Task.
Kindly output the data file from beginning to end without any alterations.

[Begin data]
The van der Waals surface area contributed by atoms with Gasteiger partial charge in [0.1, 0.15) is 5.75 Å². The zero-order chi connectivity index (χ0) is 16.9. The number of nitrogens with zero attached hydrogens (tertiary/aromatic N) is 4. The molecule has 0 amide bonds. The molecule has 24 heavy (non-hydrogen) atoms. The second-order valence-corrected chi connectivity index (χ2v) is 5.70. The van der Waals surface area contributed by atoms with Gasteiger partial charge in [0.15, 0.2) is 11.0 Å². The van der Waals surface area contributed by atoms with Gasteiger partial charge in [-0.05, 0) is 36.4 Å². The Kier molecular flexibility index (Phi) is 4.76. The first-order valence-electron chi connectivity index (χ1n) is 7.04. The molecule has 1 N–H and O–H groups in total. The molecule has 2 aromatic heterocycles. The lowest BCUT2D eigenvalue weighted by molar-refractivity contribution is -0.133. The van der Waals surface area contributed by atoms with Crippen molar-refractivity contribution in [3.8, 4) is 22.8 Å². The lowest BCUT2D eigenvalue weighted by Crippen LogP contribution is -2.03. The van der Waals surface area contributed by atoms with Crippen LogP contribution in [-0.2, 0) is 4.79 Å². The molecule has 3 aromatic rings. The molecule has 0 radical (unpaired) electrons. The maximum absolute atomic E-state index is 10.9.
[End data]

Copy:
The van der Waals surface area contributed by atoms with Gasteiger partial charge in [0.1, 0.15) is 5.75 Å². The zero-order chi connectivity index (χ0) is 16.9. The number of nitrogens with zero attached hydrogens (tertiary/aromatic N) is 4. The molecule has 0 amide bonds. The molecule has 24 heavy (non-hydrogen) atoms. The second-order valence-corrected chi connectivity index (χ2v) is 5.70. The van der Waals surface area contributed by atoms with Gasteiger partial charge in [0.15, 0.2) is 11.0 Å². The van der Waals surface area contributed by atoms with Gasteiger partial charge in [-0.05, 0) is 36.4 Å². The Kier molecular flexibility index (Phi) is 4.76. The first-order valence-electron chi connectivity index (χ1n) is 7.04. The molecule has 1 N–H and O–H groups in total. The molecule has 2 aromatic heterocycles. The lowest BCUT2D eigenvalue weighted by molar-refractivity contribution is -0.133. The van der Waals surface area contributed by atoms with Crippen molar-refractivity contribution in [3.8, 4) is 22.8 Å². The lowest BCUT2D eigenvalue weighted by Crippen LogP contribution is -2.03. The van der Waals surface area contributed by atoms with Crippen LogP contribution in [-0.2, 0) is 4.79 Å². The molecule has 3 aromatic rings. The molecule has 0 radical (unpaired) electrons. The maximum absolute atomic E-state index is 10.9.